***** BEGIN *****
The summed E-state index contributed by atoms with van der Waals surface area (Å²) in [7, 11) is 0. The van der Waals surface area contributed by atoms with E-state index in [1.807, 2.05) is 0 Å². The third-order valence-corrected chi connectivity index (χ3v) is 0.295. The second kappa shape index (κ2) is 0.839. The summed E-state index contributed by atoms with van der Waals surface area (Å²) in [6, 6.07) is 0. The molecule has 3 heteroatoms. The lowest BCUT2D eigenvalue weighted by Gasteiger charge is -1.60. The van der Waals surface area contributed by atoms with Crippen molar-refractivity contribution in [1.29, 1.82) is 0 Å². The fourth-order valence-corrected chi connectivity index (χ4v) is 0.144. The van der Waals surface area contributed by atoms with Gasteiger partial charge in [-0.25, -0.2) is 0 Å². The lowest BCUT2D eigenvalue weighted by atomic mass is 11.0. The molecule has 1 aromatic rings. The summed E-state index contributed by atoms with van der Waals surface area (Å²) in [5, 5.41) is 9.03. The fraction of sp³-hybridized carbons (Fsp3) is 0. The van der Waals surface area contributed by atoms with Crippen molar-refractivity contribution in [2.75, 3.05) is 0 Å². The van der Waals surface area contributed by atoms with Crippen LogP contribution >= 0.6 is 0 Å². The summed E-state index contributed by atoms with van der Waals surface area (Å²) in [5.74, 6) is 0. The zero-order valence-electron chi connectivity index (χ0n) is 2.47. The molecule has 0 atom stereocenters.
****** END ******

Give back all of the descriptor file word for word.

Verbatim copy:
The summed E-state index contributed by atoms with van der Waals surface area (Å²) in [7, 11) is 0. The van der Waals surface area contributed by atoms with E-state index in [1.807, 2.05) is 0 Å². The third-order valence-corrected chi connectivity index (χ3v) is 0.295. The second kappa shape index (κ2) is 0.839. The summed E-state index contributed by atoms with van der Waals surface area (Å²) in [6, 6.07) is 0. The molecule has 3 heteroatoms. The lowest BCUT2D eigenvalue weighted by Gasteiger charge is -1.60. The van der Waals surface area contributed by atoms with Crippen molar-refractivity contribution in [1.29, 1.82) is 0 Å². The fourth-order valence-corrected chi connectivity index (χ4v) is 0.144. The van der Waals surface area contributed by atoms with Gasteiger partial charge in [-0.25, -0.2) is 0 Å². The lowest BCUT2D eigenvalue weighted by atomic mass is 11.0. The molecule has 1 aromatic rings. The summed E-state index contributed by atoms with van der Waals surface area (Å²) in [5, 5.41) is 9.03. The fraction of sp³-hybridized carbons (Fsp3) is 0. The van der Waals surface area contributed by atoms with Crippen molar-refractivity contribution in [2.75, 3.05) is 0 Å². The van der Waals surface area contributed by atoms with Crippen LogP contribution >= 0.6 is 0 Å². The summed E-state index contributed by atoms with van der Waals surface area (Å²) in [5.74, 6) is 0. The zero-order valence-electron chi connectivity index (χ0n) is 2.47. The molecule has 0 atom stereocenters.